Don't be too suprised to see an elk or two, beavers, deer. The scenery and remoteness are special. The logjams and portages are not, except to share a few laughs and chat it up with your paddling pals.
Rationale for doing this run? How about as part of your quest to bag the trilogy of runs that make up the Lochsa: Crooked Fk, Brushy Fk and Colt Killed Cr (White Sands)? You gotta really want to do this as it has a really short season, the logs and portaging is very time consuming, the rapids are rarely clean enough to run. Not many folks do this for those reasons.
Shuttle length:Total distance is 17-18 miles, fair dirt road through logging country for the majority of it.
Directions to take-out:Off of HWY 12 at the bridge over Brushy Fk/Crooked Fk junction there is a road that goes up Brushy Fk for 1/4 mile. There is a bridge over the Brushy fk where you can view the rock gauge described.
Directions to put-in:Get back on HWY 12 and head up hill towards Lolo Pass. At the top of Lolo Pass there is a visitor's center on the right. Take that road which becomes Elk Meadows road and drive down to where it crosses over Brushy Fk. There is a decent level spot to put in and park.
Contact Info:If you have any new updated information or wish to add something to this report, please leave a comment or email Michael "Mick" French.
The following is correspondence from a friend and fellow paddler on this trip and is very well versed on the area. The opinions are of the writer and should not be considered that of AW.
"Nice write-up. I would go so far as to say that Grant Amaral never actually came close to running the Brushy Fork (his description of the run is so far off I don't think there is any way he could have run it). I also feel that providing a description of a run you've never actually done is irresponsible at best. Even considering the quantity of wood I would classify the Brushy Fork as a III-IV run (not class V), although I know how rating rapids goes. As far as the quality of the run goes, I remember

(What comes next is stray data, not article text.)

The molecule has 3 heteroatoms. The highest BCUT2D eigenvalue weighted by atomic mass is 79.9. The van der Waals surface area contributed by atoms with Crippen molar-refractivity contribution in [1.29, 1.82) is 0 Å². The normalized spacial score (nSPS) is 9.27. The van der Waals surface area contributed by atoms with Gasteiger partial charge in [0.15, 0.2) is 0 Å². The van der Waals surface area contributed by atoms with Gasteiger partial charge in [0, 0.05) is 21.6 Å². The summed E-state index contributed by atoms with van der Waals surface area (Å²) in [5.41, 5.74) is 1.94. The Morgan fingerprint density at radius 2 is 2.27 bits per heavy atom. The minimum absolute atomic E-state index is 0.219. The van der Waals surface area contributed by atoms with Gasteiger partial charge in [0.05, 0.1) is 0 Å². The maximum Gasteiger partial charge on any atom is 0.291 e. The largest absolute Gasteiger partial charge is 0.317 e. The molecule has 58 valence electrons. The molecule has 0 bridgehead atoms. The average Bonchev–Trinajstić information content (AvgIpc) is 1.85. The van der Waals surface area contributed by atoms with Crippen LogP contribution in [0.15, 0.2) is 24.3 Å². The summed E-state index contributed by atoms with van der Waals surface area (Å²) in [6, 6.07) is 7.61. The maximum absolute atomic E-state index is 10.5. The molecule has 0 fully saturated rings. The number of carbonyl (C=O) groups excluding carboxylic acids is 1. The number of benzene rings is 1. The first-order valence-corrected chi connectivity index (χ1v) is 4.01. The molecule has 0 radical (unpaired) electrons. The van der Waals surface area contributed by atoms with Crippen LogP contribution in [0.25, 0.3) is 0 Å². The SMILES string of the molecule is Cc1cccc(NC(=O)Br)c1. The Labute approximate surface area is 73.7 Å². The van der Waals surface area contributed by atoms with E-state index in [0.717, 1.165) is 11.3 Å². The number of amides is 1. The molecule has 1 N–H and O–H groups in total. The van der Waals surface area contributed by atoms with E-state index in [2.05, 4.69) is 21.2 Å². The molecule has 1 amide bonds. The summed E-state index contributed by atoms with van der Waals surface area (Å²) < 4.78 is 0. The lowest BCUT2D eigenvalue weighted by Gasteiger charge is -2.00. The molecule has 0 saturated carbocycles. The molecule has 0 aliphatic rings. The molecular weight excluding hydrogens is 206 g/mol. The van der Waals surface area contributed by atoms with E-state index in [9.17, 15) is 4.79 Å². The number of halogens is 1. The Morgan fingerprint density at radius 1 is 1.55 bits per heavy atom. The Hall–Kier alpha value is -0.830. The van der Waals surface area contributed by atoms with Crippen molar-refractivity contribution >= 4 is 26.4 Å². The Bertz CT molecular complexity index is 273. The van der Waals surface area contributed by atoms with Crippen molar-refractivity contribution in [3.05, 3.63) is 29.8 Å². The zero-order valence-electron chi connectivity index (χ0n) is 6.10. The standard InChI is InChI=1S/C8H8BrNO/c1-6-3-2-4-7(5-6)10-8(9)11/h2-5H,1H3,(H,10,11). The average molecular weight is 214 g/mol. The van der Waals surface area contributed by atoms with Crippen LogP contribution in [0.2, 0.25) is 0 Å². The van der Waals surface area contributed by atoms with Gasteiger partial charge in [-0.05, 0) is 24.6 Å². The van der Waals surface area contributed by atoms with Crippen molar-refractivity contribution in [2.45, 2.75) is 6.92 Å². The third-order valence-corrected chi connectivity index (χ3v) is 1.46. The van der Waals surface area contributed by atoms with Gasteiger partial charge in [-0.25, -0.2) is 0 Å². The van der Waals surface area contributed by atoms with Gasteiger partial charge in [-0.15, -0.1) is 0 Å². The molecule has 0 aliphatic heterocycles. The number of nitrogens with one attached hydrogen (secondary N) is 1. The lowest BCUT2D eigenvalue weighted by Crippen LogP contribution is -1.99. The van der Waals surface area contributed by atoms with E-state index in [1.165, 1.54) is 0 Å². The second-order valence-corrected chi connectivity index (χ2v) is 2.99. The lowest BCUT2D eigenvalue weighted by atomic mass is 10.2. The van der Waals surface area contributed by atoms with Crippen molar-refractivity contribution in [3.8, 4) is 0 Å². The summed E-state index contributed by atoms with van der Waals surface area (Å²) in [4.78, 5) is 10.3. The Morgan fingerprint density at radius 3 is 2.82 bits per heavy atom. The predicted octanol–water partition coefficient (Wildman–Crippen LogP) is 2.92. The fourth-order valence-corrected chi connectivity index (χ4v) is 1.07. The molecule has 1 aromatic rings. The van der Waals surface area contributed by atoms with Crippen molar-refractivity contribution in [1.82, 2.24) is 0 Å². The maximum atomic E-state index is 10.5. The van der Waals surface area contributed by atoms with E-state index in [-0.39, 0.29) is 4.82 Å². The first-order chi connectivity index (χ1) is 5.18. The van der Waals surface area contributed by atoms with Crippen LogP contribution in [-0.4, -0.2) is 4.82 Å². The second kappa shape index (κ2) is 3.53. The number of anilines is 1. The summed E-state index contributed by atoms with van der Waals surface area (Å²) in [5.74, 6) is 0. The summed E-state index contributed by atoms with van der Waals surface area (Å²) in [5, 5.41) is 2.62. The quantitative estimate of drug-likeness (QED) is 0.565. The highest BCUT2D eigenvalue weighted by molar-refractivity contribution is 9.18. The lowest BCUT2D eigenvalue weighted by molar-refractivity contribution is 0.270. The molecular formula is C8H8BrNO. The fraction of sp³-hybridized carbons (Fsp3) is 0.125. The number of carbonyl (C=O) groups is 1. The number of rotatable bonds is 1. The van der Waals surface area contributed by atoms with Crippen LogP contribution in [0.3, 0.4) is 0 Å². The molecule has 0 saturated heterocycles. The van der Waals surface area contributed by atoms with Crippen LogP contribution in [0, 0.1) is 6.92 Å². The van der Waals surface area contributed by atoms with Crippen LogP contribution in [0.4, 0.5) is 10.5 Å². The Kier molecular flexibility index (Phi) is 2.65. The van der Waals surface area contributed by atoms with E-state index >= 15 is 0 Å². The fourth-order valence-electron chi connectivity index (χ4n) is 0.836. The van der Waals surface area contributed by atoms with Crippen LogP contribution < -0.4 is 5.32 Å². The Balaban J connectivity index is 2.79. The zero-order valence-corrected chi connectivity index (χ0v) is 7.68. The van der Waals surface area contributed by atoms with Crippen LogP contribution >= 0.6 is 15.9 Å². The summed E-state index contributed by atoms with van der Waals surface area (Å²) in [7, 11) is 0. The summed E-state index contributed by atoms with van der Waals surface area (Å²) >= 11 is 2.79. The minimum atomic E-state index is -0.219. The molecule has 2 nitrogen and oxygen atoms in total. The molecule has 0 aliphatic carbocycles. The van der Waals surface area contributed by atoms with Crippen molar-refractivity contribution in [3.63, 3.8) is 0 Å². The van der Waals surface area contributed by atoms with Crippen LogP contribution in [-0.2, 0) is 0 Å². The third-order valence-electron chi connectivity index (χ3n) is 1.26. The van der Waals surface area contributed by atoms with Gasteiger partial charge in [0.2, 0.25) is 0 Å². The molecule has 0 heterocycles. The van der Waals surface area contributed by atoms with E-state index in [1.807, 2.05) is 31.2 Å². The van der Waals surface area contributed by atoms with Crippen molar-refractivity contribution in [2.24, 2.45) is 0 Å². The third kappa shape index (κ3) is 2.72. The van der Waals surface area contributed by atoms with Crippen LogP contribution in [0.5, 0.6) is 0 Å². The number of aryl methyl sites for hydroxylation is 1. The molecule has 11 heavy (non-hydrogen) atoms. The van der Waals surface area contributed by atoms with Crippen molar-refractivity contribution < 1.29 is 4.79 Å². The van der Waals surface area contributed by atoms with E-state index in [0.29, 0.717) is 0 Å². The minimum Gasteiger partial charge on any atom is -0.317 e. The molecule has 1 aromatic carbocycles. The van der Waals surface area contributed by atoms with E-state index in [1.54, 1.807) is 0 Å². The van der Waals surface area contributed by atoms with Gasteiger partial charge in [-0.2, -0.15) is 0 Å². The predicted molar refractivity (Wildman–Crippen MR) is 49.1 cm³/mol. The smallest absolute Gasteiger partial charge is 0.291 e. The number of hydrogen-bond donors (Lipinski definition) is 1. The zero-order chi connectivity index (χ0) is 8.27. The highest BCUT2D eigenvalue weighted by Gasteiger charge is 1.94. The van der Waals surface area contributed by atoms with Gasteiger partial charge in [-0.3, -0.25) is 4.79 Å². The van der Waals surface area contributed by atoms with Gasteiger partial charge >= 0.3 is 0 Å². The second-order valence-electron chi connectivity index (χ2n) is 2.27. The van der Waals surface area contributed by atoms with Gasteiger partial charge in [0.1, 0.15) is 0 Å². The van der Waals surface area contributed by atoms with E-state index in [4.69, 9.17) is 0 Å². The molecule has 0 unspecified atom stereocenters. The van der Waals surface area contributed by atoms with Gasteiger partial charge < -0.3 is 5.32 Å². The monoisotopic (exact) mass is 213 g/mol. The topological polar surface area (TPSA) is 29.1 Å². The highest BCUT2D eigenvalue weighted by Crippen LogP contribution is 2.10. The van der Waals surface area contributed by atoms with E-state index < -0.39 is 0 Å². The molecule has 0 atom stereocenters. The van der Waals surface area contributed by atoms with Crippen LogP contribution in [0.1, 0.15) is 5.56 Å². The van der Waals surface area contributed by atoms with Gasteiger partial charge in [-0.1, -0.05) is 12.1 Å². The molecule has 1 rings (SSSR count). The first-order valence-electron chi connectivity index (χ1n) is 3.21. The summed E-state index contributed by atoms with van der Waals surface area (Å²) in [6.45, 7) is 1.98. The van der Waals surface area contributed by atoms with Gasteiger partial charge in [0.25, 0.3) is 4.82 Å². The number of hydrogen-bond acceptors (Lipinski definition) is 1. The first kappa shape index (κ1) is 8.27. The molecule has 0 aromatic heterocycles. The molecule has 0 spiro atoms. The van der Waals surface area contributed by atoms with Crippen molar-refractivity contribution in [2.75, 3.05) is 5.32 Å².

there being very little runnable whitewater on the run, and considering the quantity of wood, I would not recommend the run to anybody, especially
considering the amount of quality runs nearby. (Not that I had a bad
time doing the run, but let's face it, it's no classic). I think its great
that you did a write-up, but mainly because I think the run is so
misrepresented in Grant Amaral's book (he makes the run sound very appealing in my opinion)that a good description of the run will keep people from running it
when they could be running something else.
Anyway, nice to hear from you, and thanks for sharing that write-up.
Hopefully I'll see you on the Spokane in a couple of months! Nos
Nope I never ran it, nor claimed to. Had you looked closely, called reading, at the book you would have seen the Brushy Fork description was written by Doug Ammons. I have no doubt that Doug ran this -- seen the photos and there is no question of his or my honesty. As for your jumping to conclusions, who knows what your agenda is?
This is a visual only, see description below.
Permits are not required for this reach.
We have no additional detail on this route.
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Cliffside View Brushy Fk
Brushy Fk Visual Gauge
Wildlife on the Brushy Fk
"Good day to hike a river"
Landing zone ahead
Clean Drop Brushy Fk
Sandy Beach for portaging
Laffs on the logs
"Crossing the Pack Cr"
"Proper name for Brushy Fk"
Brushy Fk chasm from cliffside
Visual gauge Brushy fork from take out bridge